Moreno and Hubbard, U.S. Patent No. 9,109,357 B2 discloses modular isolation systems and preferred seismic isolation systems not having a raised floor structure, but rather having a low profile permitting the resulting seismic isolators to be substantially level with, or slightly above, the existing flooring surrounding structure.

Moreno and Hubbard U.S. Patent Publication No. US 2015/0128510 Al describes polygonal seismic isolation bearings. Hubbard and Moreno, U.S. Provisional Patent Applications No. 62/079,475,

62/262,816 and 62/335,203 describe seismic isolation of container transport and storage systems.

Moreno and Hubbard, U.S. Provisional Patent Application Serial No. 62/346,182, filed June 6, 2016 and entitled "Seismic Isolation Systems Comprising A Load-Bearing Surface Having A Polymeric Material" describes isolators having a polymeric coating.

Chen, U.S. Patent No. 5,791,096 discloses a raised floor system.

Denton, U.S. Patent No. 3,606,704 discloses an elevated floor structure suitable for missile launching installations with vertically compressible spring units to accommodate vertical displacements of the subfloor.

Naka, U.S. Patent No. 4,922,670 is drawn to a raised double flooring structure which is resistant to deformation under load. The floor employs columnar leg members that contain a pivot mounting near the floor surface, which permits to floor to disperse a load in response to a side load. All patents, patent applications and other publications cited in this patent application are hereby individually incorporated by reference in their entirety as part of this disclosure, regardless whether any specific citation is expressly indicated as incorporated by reference or not. The conservative character of a seismic isolation bearing may be described in terms of the bearing's ability to absorb displacement energy against the gravitational force caused by seismic activity or other external applied forces, and thus to cushion the structure being supported from such displacement. In this regard, features such as a rubber bearing body, leaf spring, coil spring, or the like may be employed to urge the bearing back to its original, nominal position following a lateral displacement caused by an externally applied force such as a seismic tremor. In this context, the bearing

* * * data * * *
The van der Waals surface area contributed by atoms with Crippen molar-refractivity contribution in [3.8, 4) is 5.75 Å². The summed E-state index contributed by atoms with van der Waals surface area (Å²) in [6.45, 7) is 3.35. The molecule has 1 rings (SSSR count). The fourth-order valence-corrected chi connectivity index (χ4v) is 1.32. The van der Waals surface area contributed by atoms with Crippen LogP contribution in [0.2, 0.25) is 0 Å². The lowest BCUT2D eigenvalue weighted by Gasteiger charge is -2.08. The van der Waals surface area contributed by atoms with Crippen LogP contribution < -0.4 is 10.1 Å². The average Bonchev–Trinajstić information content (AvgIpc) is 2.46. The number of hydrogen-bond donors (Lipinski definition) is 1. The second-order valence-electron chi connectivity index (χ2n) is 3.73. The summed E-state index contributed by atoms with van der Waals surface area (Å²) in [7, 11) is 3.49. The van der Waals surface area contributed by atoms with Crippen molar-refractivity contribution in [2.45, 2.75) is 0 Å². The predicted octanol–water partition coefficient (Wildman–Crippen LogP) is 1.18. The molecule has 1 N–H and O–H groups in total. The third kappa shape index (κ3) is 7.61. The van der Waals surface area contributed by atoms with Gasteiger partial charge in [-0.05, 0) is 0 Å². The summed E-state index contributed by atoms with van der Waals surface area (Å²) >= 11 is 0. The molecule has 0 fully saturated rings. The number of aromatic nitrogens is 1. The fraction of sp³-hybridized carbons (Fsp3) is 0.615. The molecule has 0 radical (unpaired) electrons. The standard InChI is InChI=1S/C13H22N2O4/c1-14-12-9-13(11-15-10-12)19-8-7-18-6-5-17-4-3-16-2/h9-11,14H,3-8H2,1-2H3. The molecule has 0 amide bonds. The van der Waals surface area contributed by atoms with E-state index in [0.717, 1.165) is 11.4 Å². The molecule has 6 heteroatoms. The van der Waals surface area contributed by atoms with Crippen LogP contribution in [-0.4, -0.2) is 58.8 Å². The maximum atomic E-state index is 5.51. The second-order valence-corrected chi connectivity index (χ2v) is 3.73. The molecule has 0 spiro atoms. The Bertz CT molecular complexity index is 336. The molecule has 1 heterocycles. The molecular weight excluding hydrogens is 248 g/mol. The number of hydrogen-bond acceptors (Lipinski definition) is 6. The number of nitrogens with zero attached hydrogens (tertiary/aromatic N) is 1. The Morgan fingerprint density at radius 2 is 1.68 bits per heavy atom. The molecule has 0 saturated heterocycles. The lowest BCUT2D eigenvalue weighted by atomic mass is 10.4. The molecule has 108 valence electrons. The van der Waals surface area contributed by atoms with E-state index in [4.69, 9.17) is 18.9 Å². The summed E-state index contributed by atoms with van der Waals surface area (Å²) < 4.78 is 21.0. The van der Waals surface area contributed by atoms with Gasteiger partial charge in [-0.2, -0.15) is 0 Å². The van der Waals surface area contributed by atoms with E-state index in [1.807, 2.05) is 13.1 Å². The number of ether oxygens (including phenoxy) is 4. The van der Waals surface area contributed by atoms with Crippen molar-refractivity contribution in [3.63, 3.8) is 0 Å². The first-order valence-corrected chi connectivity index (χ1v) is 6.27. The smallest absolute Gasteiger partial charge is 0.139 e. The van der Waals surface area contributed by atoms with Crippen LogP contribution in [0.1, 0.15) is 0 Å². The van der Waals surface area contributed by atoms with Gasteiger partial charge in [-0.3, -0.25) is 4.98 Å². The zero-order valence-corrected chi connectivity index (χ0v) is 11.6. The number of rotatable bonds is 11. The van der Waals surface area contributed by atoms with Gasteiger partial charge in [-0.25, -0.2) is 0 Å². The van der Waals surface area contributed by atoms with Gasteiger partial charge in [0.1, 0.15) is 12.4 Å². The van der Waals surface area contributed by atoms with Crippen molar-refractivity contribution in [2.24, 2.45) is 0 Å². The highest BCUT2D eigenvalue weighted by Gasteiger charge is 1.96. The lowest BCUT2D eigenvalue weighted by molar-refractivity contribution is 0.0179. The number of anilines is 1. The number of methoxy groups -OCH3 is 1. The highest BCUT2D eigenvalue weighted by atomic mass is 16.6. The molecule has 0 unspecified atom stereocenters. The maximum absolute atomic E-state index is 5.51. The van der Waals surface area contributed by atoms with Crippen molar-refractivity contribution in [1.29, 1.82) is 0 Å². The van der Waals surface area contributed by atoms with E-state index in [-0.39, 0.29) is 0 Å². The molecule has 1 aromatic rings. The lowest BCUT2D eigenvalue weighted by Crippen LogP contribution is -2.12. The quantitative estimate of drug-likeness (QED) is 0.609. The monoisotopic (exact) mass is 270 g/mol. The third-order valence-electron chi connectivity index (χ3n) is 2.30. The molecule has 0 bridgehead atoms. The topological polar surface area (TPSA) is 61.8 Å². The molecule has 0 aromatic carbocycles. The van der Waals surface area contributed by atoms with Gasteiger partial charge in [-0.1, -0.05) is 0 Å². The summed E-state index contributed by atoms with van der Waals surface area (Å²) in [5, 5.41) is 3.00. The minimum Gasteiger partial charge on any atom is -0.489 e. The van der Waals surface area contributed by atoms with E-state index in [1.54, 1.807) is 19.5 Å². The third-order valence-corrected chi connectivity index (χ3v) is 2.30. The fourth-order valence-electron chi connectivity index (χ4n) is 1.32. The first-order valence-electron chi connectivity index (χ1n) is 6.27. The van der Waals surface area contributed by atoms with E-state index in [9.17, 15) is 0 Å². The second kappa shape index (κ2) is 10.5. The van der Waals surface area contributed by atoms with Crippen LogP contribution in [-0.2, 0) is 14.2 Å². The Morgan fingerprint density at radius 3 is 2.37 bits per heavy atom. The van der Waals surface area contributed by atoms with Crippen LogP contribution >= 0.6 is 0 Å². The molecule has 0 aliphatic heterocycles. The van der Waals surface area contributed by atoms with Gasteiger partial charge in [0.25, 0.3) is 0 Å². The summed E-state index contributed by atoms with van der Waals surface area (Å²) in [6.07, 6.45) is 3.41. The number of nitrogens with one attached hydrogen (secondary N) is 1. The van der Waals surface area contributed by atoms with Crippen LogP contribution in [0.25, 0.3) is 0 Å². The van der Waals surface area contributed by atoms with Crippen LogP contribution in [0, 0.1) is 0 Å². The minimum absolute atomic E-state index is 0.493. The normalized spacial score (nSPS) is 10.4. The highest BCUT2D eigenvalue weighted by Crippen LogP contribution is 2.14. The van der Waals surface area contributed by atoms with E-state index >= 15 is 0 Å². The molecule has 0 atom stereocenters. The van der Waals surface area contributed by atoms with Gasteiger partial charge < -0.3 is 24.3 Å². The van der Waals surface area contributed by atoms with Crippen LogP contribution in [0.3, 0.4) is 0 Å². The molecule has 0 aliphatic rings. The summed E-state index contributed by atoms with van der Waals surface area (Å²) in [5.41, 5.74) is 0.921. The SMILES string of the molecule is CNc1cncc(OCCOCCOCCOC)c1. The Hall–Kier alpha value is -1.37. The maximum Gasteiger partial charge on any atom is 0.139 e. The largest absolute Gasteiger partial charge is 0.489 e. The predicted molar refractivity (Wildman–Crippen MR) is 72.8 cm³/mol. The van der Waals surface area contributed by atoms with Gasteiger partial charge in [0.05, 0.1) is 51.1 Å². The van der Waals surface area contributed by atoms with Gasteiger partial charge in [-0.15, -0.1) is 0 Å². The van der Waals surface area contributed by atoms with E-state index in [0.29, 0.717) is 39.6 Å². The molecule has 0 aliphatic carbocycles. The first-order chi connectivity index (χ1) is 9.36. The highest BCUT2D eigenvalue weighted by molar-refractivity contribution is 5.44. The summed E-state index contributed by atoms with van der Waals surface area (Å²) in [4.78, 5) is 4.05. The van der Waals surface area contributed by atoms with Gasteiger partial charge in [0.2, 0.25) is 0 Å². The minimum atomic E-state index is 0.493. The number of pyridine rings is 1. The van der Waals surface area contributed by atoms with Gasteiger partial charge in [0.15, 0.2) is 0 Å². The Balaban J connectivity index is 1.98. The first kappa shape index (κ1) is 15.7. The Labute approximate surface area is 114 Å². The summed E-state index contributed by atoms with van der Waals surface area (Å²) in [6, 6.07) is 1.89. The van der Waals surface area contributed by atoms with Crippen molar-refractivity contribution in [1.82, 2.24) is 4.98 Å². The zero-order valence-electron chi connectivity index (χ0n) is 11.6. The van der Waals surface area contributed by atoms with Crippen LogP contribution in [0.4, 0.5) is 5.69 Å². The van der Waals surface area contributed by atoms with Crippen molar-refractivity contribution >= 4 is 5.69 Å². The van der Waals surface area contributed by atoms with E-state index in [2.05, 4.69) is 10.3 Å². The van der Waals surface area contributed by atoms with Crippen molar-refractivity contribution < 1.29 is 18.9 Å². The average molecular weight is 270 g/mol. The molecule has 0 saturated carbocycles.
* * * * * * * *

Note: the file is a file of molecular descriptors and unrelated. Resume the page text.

"conserves" lateral displacement energy by storing a substantial portion of the applied energy, and releases this stored energy upon cessation of the externally applied force to pull or otherwise urge the bearing back to its nominal original position.

Certain isolation bearings may have a laminated rubber bearing body, reinforced with steel plates. More particularly, thin steel plates may be interposed between relatively thick rubber plates, to produce an alternating steel/ rubber laminated bearing body. The use of a thin steel plate between each rubber plate in the stack helps prevent the rubber from bulging outwardly at its perimeter in response to applied vertical bearing stresses. This arrangement permits the bearing body to support vertical forces much greater than would otherwise be supportable by an equal volume of rubber without the use of steel plates.

Other isolation bearings may comprise steel coil springs combined with snubbers (i.e., shock absorbers). These bearings are often used to vertically support the weight of the payload. Coil springs, described in International Patent Publication WO